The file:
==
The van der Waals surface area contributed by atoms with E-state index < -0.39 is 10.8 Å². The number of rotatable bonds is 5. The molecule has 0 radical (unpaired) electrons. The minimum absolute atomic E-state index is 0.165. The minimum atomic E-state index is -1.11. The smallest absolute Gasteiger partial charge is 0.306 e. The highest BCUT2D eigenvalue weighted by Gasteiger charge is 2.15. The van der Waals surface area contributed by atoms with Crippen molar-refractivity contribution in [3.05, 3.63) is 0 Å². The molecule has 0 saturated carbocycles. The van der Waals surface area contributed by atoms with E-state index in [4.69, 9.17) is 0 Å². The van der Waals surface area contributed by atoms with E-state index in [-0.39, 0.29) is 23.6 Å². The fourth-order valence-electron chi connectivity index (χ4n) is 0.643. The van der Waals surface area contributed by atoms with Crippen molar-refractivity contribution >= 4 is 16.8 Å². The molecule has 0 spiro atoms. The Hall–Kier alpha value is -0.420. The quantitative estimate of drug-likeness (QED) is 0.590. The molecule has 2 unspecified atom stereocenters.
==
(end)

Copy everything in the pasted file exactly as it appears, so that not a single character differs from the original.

The van der Waals surface area contributed by atoms with E-state index < -0.39 is 10.8 Å². The number of rotatable bonds is 5. The molecule has 0 radical (unpaired) electrons. The minimum absolute atomic E-state index is 0.165. The minimum atomic E-state index is -1.11. The smallest absolute Gasteiger partial charge is 0.306 e. The highest BCUT2D eigenvalue weighted by Gasteiger charge is 2.15. The van der Waals surface area contributed by atoms with Crippen molar-refractivity contribution in [3.05, 3.63) is 0 Å². The molecule has 0 saturated carbocycles. The van der Waals surface area contributed by atoms with E-state index in [4.69, 9.17) is 0 Å². The van der Waals surface area contributed by atoms with E-state index in [-0.39, 0.29) is 23.6 Å². The fourth-order valence-electron chi connectivity index (χ4n) is 0.643. The van der Waals surface area contributed by atoms with Crippen molar-refractivity contribution >= 4 is 16.8 Å². The molecule has 0 spiro atoms. The Hall–Kier alpha value is -0.420. The quantitative estimate of drug-likeness (QED) is 0.590. The molecule has 2 unspecified atom stereocenters.